You’ve heard the terms below used time and again in medical dramas. They trip off actors’ tongues like they know what they’re talking about… and so should we, the viewers. Unless you actually are a medical professional, we bet you are uncertain about at least a few of them.
And so, in order for you to confidently view and comprehend medical scenes (and perhaps even impress fellow viewers with your superior knowledge), we give you a quick definition of some of the most commonly used terms. We will not force you to learn to spell them all as we have, though.
acrotic – An extremely weak pulse or no pulse at all.
afebrile – Having no fever (this is a good thing).
CBC – Complete blood count.
chem panel – A series of seven or eight blood chemical tests. One of the most widely ordered sets of tests.
cyanotic – Someone who is cyanotic has bluish skin color resulting from poor circulation and insufficient oxygen in the blood.
echocardiogram – An ultrasound image of the inside of the heart. Not to be confused with an ECG, or electrocardiogram, which measures the heart’s activity through electrodes on the chest. Typically, ECGs generate the long strip of paper TV docs are often seen studying carefully.
edema – An abnormal accumulation of fluid in the body causing swelling.
intubation – The insertion of a tube into a hollow organ or passage. In movies and television, it’s most often seen as the introduction of a breathing tube through the mouth and down the throat, but any hollow organ (intestines, stomach, nose, bile ducts) can be intubated.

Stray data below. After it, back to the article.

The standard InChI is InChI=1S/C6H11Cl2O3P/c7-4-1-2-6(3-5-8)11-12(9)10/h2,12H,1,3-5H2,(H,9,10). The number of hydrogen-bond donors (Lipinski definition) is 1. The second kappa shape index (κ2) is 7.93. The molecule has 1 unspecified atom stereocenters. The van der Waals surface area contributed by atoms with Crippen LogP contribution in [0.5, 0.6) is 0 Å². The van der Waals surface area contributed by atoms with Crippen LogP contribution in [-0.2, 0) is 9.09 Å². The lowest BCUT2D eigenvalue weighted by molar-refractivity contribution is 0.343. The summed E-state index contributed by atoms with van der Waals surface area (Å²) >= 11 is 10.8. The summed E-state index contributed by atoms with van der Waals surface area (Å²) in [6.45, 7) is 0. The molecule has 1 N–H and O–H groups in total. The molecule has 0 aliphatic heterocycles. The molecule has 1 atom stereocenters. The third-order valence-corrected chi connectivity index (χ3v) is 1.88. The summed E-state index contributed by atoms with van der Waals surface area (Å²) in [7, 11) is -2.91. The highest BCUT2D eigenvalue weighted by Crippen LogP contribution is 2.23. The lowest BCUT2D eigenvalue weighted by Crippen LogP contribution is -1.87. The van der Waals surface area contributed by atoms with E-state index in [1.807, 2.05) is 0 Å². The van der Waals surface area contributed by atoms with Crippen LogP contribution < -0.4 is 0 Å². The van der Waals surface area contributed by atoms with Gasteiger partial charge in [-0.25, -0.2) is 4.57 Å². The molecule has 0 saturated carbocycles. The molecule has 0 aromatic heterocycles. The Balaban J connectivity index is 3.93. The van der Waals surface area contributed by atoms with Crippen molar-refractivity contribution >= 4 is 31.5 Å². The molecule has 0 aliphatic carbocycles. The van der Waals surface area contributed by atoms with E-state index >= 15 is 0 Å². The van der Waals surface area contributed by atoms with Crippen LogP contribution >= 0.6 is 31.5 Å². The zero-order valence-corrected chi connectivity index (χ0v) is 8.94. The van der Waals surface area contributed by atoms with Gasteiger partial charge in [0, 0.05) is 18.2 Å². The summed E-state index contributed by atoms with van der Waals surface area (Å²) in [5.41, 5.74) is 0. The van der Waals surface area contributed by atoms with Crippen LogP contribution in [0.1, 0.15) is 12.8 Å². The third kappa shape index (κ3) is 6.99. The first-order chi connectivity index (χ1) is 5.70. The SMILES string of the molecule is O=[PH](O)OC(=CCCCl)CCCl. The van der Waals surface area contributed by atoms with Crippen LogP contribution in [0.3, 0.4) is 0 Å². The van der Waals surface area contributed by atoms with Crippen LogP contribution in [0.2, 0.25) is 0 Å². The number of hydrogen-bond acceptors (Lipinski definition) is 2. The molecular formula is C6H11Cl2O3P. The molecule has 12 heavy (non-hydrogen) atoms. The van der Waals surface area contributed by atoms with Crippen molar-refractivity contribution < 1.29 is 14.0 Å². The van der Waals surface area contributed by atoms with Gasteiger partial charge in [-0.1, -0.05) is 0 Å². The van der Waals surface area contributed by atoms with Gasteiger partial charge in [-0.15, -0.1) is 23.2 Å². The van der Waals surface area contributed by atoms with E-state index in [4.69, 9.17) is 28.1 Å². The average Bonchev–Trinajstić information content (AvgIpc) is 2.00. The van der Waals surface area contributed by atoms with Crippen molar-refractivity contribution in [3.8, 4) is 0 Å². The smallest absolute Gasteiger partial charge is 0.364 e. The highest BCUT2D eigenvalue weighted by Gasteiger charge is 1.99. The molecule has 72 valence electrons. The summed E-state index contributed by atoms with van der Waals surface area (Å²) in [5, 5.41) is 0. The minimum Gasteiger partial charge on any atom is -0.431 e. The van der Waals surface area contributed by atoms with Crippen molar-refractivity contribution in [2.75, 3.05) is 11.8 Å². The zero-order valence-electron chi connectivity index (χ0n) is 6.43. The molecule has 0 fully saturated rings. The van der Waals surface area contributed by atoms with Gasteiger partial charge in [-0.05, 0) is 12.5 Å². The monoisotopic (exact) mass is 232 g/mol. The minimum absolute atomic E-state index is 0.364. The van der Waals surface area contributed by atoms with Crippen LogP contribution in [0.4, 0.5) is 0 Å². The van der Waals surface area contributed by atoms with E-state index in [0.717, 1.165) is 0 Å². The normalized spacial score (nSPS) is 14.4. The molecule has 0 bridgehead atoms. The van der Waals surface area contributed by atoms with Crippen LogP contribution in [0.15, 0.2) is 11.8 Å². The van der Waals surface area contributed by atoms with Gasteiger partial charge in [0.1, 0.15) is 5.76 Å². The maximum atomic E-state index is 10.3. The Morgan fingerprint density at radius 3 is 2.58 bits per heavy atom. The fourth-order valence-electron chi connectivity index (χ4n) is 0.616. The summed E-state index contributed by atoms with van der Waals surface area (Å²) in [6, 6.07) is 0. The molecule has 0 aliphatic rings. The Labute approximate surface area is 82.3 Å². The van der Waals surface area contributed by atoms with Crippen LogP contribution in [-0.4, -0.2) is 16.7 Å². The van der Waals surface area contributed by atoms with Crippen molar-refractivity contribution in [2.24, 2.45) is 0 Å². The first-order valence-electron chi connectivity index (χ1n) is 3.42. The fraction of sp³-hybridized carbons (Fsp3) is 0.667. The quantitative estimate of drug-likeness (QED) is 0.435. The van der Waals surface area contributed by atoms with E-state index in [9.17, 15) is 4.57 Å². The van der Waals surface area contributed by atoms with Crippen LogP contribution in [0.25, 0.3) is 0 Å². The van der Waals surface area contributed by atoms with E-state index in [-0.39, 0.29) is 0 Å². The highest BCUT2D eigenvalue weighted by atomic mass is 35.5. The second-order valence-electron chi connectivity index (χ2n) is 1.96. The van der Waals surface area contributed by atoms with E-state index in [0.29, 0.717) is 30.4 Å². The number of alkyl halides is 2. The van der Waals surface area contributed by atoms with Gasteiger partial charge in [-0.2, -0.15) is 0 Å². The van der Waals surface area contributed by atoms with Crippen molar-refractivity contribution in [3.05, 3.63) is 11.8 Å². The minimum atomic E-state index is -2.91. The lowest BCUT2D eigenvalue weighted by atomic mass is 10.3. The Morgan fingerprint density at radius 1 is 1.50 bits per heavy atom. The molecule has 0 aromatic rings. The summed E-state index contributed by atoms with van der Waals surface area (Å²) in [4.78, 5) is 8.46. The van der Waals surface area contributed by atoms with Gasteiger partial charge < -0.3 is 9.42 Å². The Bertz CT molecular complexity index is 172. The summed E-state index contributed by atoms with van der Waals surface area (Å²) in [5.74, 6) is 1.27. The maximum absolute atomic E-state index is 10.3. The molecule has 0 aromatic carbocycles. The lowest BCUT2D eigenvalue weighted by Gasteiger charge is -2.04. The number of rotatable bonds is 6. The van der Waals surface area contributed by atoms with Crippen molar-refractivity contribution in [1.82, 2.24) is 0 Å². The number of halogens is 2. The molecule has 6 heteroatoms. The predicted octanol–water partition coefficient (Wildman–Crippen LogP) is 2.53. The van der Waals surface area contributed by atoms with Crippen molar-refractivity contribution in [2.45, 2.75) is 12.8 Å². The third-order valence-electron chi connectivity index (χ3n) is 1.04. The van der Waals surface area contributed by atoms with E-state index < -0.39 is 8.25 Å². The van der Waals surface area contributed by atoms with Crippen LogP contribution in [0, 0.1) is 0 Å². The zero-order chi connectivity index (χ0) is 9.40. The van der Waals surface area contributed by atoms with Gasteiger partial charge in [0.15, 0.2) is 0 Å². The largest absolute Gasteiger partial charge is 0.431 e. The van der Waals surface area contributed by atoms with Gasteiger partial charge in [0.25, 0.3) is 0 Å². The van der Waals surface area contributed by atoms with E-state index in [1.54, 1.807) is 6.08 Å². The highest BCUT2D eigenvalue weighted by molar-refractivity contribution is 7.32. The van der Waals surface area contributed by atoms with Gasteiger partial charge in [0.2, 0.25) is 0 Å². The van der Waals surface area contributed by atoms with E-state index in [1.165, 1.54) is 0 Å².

ischemia – Decrease or lack of blood supply to an organ or part due to a constriction or obstruction of the blood vessels.
petechial hemorrhage – Small red or purple spots on the skin caused by a minor bleed.
pneumothorax – Air or gas in the space between the chest wall and the lungs causing the lung(s) to collapse.
Ringer’s lactate – A solution used to rehydrate and replenish electrolytes. It consists of sodium chloride, potassium chloride, calcium chloride, and sodium lactate in distilled water.
subcutaneous – Just beneath the skin; i.e. a drug administered subcutaneously would be injected under the skin.
succinylcholine – A short-acting muscle relaxant and local anesthetic.
tachycardia – An abnormally rapid heart rate.
tracheotomy – A procedure whereby an incision is made in the windpipe in order to bypass the nose and mouth. Used to restore breathing. The resulting hole, through which the patient breathes, is called a tracheostomy.